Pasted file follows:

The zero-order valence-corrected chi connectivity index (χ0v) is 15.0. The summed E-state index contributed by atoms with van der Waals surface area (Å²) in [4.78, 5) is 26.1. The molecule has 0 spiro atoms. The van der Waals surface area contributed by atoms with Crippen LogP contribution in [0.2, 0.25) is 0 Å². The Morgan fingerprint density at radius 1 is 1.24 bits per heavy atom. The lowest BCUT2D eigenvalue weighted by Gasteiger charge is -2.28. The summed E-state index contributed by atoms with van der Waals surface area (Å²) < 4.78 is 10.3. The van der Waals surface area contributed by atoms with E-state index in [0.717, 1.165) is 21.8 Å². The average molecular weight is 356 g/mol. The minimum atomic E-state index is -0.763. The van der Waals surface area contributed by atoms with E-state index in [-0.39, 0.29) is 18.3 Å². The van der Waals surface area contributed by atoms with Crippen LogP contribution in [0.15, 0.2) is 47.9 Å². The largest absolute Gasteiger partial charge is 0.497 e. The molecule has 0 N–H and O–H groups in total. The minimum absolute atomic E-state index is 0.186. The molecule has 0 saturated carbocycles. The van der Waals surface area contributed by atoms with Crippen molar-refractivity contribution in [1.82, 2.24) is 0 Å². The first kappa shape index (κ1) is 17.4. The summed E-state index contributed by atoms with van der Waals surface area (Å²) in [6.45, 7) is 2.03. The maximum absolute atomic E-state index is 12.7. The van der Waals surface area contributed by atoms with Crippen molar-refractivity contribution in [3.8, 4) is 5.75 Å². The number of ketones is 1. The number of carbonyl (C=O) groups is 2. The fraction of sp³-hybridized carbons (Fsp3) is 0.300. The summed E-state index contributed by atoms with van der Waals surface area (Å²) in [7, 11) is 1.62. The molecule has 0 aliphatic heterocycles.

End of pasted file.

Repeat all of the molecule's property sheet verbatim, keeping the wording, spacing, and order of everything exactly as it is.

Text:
The zero-order valence-corrected chi connectivity index (χ0v) is 15.0. The summed E-state index contributed by atoms with van der Waals surface area (Å²) in [4.78, 5) is 26.1. The molecule has 0 spiro atoms. The van der Waals surface area contributed by atoms with Crippen LogP contribution in [0.2, 0.25) is 0 Å². The Morgan fingerprint density at radius 1 is 1.24 bits per heavy atom. The lowest BCUT2D eigenvalue weighted by Gasteiger charge is -2.28. The summed E-state index contributed by atoms with van der Waals surface area (Å²) < 4.78 is 10.3. The van der Waals surface area contributed by atoms with E-state index in [0.717, 1.165) is 21.8 Å². The average molecular weight is 356 g/mol. The minimum atomic E-state index is -0.763. The van der Waals surface area contributed by atoms with E-state index in [-0.39, 0.29) is 18.3 Å². The van der Waals surface area contributed by atoms with Crippen LogP contribution in [0.15, 0.2) is 47.9 Å². The largest absolute Gasteiger partial charge is 0.497 e. The molecule has 0 N–H and O–H groups in total. The minimum absolute atomic E-state index is 0.186. The molecule has 0 saturated carbocycles. The van der Waals surface area contributed by atoms with Crippen molar-refractivity contribution in [1.82, 2.24) is 0 Å². The first kappa shape index (κ1) is 17.4. The summed E-state index contributed by atoms with van der Waals surface area (Å²) in [6.45, 7) is 2.03. The maximum absolute atomic E-state index is 12.7. The van der Waals surface area contributed by atoms with Crippen molar-refractivity contribution in [3.8, 4) is 5.75 Å². The number of ketones is 1. The number of carbonyl (C=O) groups is 2. The fraction of sp³-hybridized carbons (Fsp3) is 0.300. The summed E-state index contributed by atoms with van der Waals surface area (Å²) in [7, 11) is 1.62. The molecule has 0 aliphatic heterocycles.